DETROIT – Three different types of Internet car shopping emerge from data tracking by AutoTrader.com, an online marketplace.
The distinct groups consist of:
- Buyers who cast a wide net as they consider various vehicles before finally deciding what to buy. They are vigorous cross-shoppers.
- Direct and determined consumers who pretty much bee-line to a vehicle selection. “Some people, not many, know what they want right away,” says Rick Wainschel, AutoTrader’s vice president-automotive insights.
- Price shoppers seeking the best deal possible. “Everyone is price-sensitive, but this group is really price-sensitive,” he says.
Cross-shoppers are the biggest of the three groups, consisting of 65% of car consumers online. Their computer sessions also are longer and they take more time to buy.
Within 15 days of purchase, they begin looking at dealer websites and narrowing vehicle selections but still “are looking at secondary considerations,” Wainschel says at a meeting of Motor City marketers. “All along the way, they are open to lots of different things.”
Within five days, they are closing in on a vehicle choice and deciding where to purchase it.
“They are all over the place,” Wainschel says of CUV buyers’ shopping behavior. “In and out of different segments, looking at luxury cars, looking at new and used.”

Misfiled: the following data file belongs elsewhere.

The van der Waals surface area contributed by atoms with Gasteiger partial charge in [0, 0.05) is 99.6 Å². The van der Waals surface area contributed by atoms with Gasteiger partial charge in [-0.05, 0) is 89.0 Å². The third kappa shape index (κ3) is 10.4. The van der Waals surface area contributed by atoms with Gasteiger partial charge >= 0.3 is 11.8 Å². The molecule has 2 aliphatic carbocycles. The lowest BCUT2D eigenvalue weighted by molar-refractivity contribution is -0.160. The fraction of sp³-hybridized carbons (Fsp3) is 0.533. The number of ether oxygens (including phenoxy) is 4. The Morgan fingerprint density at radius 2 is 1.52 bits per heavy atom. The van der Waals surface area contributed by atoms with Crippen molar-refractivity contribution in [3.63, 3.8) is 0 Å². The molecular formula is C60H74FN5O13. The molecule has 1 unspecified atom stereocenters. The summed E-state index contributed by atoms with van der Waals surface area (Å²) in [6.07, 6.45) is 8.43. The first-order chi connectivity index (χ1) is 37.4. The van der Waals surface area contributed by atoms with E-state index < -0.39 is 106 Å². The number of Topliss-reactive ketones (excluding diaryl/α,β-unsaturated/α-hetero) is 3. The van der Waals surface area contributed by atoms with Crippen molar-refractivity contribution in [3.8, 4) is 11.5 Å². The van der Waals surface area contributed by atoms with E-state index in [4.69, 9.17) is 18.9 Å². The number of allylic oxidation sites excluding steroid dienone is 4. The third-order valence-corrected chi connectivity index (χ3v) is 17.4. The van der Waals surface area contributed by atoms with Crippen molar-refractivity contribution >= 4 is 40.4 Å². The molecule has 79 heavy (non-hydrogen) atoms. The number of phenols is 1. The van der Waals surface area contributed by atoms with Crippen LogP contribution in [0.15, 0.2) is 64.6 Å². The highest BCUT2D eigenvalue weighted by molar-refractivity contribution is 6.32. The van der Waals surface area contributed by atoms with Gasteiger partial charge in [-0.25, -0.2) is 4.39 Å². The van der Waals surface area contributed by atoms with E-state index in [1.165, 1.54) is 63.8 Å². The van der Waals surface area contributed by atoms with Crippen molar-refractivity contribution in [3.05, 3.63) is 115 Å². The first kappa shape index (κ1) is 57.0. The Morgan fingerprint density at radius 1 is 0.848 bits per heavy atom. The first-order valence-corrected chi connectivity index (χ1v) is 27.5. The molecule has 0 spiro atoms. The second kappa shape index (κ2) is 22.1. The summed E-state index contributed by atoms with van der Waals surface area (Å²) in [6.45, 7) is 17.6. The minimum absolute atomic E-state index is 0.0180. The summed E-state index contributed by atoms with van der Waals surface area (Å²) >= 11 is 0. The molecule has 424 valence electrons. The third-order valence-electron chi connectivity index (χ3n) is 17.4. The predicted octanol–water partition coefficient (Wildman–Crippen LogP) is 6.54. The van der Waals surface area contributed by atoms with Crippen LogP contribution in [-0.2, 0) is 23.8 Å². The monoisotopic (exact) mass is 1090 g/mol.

Making up 12% of online shoppers are those who typically know what they want and do little or no cross-shopping as a result. The ones who are acutely price-sensitive represent 9%
Although brand loyalty has waned in recent years, it hasn’t disappeared and flexes muscle here and there.
Forty-six percent ofFusion midsize sedan buyers are “brand believers,” Wainschel says. “How do we know they are brand believers? Because Ford dominates their (online shopping) activity.”
When cross-shopping, Fusion buyers tend to check out othermodels, such as the Edge CUV and Focus compact and F-150 pickup.
Marketers shouldn’t take brand believers for granted, assuming their purchase of a particular make and model is a sealed deal.
In marketing to believers, “keep them in your camp, reinforce existing interest, accelerate the purchase and stave off the competition,” Wainschel says.